Structural and Dynamic Profiles of the WT hFEN1 in solution

Student thesis: Master's Thesis


Genomic DNA is under constant assault by environmental factors that introduce a variety of DNA lesions. Cells evolved several DNA repair and recombination mechanisms to remove these damages and ensure the integrity of the DNA material. A variety of specific proteins, called nucleases, processes toxic DNA structures that deviate from the heritable duplex DNA as common pathway intermediates. DNA-induced protein ordering is a common feature in all DNA repair nucleases. Still, the conformational requirement of the DNA and the protein and how they control the catalytic selectivity of the nuclease remain largely unknown. This study focus on the bases of catalytic activity of a protein belongs to the 5’ nuclease super-family called the human Flap endonuclease 1 (FEN1); it removes excess 5’ flaps that are generated during DNA replication. hFEN1 mutations and over-expression had been linked to a variety of cancers. This thesis aims to study the structural and dynamic properties of free hFEN1 and the catalytic activity of DNA-bound hFEN1 in solution utilizing the modern high-resolution multidimensional Nuclear Magnetic Resonance (NMR) spectroscopy. It was possible to depict the secondary structure and backbone conformation in solution of wild type (WT) hFEN1 by the usage of the improved list of assigned resonances, derived from the NMR 2D and 3D ¹⁵N-detected experiments and compared to the assignment with the previously published resonance assignment (BMRB id: 27160). I was successfully assigned the new spectrum and enhanced it by assigning seven more residues. Moreover, we tested the interaction of 1:10 ratio of hFEN1-Ca2+ with DNA by the ¹³C-detected 2D CACO experiment. The results indicate hFEN1:DNA interaction. Furthermore, parts of hFEN1 get more ordered/structured once DNA appears, thus we recorded the protein flexibly by 2D ¹H-¹⁵N TROSY-HSQC using the relaxation rate parameters: longitudinal R1, transverse R2 complemented with ¹⁵N-{¹H} NOEs (heteronuclear Overhauser enhancement). It was found that the overall molecular architecture is rigid, and the highest flexibility lies in the α2-α3 loop and arch (α4-α5) regions. Further analysis is needed to understand more profoundly the activity of hFEN1 in an atomic level by inducing mutations and testing the protein in various environmental conditions.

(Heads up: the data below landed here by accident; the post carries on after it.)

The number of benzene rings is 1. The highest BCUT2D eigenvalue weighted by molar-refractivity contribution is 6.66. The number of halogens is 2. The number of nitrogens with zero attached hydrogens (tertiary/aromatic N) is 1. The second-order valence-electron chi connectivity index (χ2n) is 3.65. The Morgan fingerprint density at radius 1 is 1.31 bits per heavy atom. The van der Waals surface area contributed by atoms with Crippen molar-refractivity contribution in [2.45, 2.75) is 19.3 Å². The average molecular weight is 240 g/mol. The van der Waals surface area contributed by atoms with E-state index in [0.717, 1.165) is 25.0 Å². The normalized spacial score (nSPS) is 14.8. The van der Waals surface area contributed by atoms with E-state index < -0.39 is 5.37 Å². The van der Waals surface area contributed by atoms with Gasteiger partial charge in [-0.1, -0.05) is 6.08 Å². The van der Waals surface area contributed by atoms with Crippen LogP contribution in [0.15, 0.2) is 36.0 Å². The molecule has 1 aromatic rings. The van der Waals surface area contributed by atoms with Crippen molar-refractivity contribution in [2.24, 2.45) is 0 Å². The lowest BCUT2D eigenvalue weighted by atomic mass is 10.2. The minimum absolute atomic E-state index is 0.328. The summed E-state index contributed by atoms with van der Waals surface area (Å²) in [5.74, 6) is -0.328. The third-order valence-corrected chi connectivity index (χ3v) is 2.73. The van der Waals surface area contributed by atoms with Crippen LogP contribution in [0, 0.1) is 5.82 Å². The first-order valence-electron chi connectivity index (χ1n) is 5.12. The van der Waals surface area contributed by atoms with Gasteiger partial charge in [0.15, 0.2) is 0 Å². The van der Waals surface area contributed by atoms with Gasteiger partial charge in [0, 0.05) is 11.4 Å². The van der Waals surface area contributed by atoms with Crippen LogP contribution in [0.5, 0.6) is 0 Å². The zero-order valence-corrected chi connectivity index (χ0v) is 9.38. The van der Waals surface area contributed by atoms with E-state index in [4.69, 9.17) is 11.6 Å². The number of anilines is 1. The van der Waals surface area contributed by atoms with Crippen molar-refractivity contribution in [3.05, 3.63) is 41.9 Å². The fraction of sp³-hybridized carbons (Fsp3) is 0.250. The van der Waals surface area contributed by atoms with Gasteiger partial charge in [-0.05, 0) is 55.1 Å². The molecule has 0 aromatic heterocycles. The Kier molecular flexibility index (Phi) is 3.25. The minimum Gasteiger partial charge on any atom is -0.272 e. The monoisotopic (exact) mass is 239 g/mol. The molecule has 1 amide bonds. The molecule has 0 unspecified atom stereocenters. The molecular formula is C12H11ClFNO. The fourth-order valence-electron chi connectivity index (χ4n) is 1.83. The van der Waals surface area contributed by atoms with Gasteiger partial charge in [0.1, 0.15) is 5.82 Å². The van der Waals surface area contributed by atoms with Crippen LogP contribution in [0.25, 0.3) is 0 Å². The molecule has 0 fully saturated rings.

Date of AwardJun 2020
Original languageEnglish (US)
Awarding Institution
  • Biological, Environmental Sciences and Engineering
SupervisorJaremko Jaremko (Supervisor)


  • Flap endonuclease 1
  • DNA repair
  • NMR spectroscopy

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